Please ensure Javascript is enabled for purposes of website accessibility

Glatfelter cements niche strategy with big Ohio deal

Glatfelter is getting three things with its acquisition of an Ohio company’s carbonless paper business.

Glatfelter is getting three things with its acquisition of an Ohio company’s carbonless paper business.

The York-based paper maker is getting a big foothold in the carbonless paper market, which has been shrinking, but which executives said still was attractive. It is getting a cheaper production facility for its book-publishing paper, a key line of business. And it’s getting a place to make the highly specialized products in which executives see the company’s future.

Glatfelter announced Feb. 22 that it would buy NewPage Corp.’s carbonless business, including facilities in Chillicothe and Fremont, Ohio.

“This acquisition makes our company significantly more valuable, and its benefits are realizable through factors we control and skills we possess,” George H. Glatfelter II, the York company’s chairman and chief executive officer, said in a conference call with investors.

Glatfelter executives did not break down just how much of the Ohio business will be devoted to each of the three pursuits they have in mind for it.

But all told, they expect it to make a lot of money. Glatfelter predicts that its earnings before interest, taxes, depreciation and amortization will jump more than $35 million by 2007.

That would be a huge earnings boost. Excluding special items, Glatfelter said it earned $15.6 million in 2005 and $13.4 million in 2004. The calculation excludes non-recurring factors such as the company’s sales of timberland.

The cost for all that growth? A cash payment of $80 million, the loss of about 200 jobs at Glatfelter’s Neenah, Wis., facility, which will be shut down — and a big management challenge.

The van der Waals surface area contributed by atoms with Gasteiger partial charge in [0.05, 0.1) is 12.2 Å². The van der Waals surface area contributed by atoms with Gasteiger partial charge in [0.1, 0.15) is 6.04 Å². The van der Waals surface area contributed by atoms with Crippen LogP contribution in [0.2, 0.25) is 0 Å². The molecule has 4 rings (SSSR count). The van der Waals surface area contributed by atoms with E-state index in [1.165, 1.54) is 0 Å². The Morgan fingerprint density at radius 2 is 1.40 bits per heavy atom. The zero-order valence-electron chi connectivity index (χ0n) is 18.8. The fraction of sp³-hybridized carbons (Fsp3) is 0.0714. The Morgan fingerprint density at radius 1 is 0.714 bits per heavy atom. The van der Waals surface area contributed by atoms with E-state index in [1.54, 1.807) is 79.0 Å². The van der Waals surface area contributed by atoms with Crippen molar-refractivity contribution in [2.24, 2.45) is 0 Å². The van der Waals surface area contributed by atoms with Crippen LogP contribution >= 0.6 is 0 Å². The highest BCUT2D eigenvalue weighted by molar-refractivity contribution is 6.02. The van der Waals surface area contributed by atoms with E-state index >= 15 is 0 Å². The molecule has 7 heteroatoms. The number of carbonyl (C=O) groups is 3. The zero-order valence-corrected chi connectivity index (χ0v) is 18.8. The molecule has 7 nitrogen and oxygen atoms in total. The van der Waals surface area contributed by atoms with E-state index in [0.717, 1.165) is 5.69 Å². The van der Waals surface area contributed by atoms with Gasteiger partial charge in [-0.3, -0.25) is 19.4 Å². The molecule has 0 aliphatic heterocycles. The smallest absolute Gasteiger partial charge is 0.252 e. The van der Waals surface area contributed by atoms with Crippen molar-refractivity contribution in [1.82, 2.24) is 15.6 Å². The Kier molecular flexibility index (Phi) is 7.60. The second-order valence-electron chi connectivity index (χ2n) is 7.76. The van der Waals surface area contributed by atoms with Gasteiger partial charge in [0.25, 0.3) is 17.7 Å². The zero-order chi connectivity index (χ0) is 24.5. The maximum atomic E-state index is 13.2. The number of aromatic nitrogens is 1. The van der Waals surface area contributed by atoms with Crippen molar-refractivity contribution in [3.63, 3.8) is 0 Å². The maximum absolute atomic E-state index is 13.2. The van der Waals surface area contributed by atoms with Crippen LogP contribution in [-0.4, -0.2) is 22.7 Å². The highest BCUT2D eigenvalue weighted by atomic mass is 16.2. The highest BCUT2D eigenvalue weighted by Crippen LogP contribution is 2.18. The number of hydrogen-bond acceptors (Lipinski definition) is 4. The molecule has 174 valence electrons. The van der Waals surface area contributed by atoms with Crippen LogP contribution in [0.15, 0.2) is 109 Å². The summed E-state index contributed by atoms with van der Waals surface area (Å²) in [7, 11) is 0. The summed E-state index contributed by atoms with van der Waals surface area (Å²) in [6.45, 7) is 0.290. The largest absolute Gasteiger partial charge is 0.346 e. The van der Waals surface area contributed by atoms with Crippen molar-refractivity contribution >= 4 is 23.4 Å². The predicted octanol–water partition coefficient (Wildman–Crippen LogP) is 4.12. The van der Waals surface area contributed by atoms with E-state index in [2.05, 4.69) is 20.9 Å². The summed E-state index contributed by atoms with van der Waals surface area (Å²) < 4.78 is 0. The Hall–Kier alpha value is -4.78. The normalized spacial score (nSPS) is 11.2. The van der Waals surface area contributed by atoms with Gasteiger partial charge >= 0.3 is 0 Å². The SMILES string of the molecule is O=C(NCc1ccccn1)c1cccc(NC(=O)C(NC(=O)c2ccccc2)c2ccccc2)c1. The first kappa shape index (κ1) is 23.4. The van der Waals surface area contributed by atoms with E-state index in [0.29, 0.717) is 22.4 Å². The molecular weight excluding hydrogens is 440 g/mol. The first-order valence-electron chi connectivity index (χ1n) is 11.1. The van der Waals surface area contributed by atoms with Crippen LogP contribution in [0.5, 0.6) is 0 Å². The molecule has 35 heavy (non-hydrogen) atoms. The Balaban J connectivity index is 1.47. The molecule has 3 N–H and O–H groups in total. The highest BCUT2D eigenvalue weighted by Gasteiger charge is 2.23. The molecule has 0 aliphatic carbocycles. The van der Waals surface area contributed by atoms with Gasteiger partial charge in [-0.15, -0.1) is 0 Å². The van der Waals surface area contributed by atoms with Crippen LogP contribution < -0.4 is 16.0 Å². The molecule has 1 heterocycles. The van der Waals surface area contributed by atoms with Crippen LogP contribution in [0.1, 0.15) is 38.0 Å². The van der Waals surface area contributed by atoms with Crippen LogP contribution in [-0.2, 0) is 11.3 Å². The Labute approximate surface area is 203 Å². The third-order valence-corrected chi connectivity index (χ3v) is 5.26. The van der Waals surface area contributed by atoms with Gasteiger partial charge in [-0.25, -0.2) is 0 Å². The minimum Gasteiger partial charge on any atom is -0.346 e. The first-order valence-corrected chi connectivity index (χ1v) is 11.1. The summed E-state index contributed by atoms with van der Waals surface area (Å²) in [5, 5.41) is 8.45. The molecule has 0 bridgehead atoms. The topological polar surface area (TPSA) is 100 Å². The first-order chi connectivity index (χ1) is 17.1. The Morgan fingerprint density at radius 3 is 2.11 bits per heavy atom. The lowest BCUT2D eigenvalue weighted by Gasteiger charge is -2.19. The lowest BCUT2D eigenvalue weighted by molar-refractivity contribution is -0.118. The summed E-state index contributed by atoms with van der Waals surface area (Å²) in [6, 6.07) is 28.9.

“The real devil is in the details of executing our transition plans,” said William T. Yanavitch, Glatfelter’s vice president of human resources and administration.

The deal is a major investment in the strategy Glatfelter has been following since the start of the decade.

In the past six years, the company has abandoned commodities such as cigarette papers in favor of customized, niche products. The facilities in Ohio are state-of-the-art and make a good match for Glatfelter’s future as a specialized producer, executives said.

The acquisition would increase Glatfelter’s annual revenue by about 75 percent, to more than $1 billion. The company also would add about 1,700 NewPage employees, bringing its total U.S. work force to about 2,700, Yanavitch said.

That makes Glatfelter a much bigger company to run. But Yanavitch pointed out that Glatfelter had a similarly large work force in the 1990s, before it divested itself of some business units, and that it has completed acquisitions in the past.

Carbonless paper is used to make copies without using a carbon sheet between pages, Glatfelter spokesman Rick Whitmyre said. Multipart business forms, invoices and credit-card receipts typically are made with the paper.

Glatfelter snagged the NewPage business during a period of ferment in the carbonless paper industry. Carbonless paper firms have been spun off like Tilt-A-Whirls recently.

Nashua Corp. of Nashua, N.H., recently sold carbonless paper assets to a company controlled by Dunsirn Partners, a Wisconsin private equity firm. Dunsirn Partners itself is a 2005 spin-off from Minnesota-based Imation Corp. Imation, in turn, is a 1996 spin-off from 3M Co., also of Minnesota.

NewPage, which just spun off its carbonless business to Glatfelter, itself is a 2005 spin-off from Stamford, Conn.-based MeadWestvaco Corp.

NewPage announced shortly after beginning operations last spring that it was evaluating the future of its carbonless paper business. The company said at the time that it was weighing three options: selling the carbonless business to its managers and employees, selling to a third party or overhauling the unit and keeping it.

Net sales from the NewPage carbonless paper business decreased 15 percent between 2001 and 2004, according to a company filing with the U.S. Securities and Exchange Commission. The company said competing technologies, in particular electronic data transmission and storage, have reduced demand for carbonless paper.

The NewPage carbonless paper business is profitable, Yanavitch said.

Tom Stoddard, vice president of operations at paper distributor Andrews Paperhouse of York, said the carbonless paper market is declining. Companies buying into it probably expect the number of players to shrink, which would allow them to raise prices to profitable levels, he said.

Andrews Paperhouse, a division of New Jersey-based Central Lewmar, is based in downtown York.

The upheaval in the industry is the sign of firms trying to carve out new identities, Yanavitch said.

“I think what you’re seeing developing is clarity around different organizations’ strategy,” he said.

Business Events

Health Care Update Webinar

Wednesday, May 25, 2022
Health Care Update Webinar

Highmark Webinar

Wednesday, June 08, 2022
Highmark Webinar

Women of Influence

Thursday, June 30, 2022
Women of Influence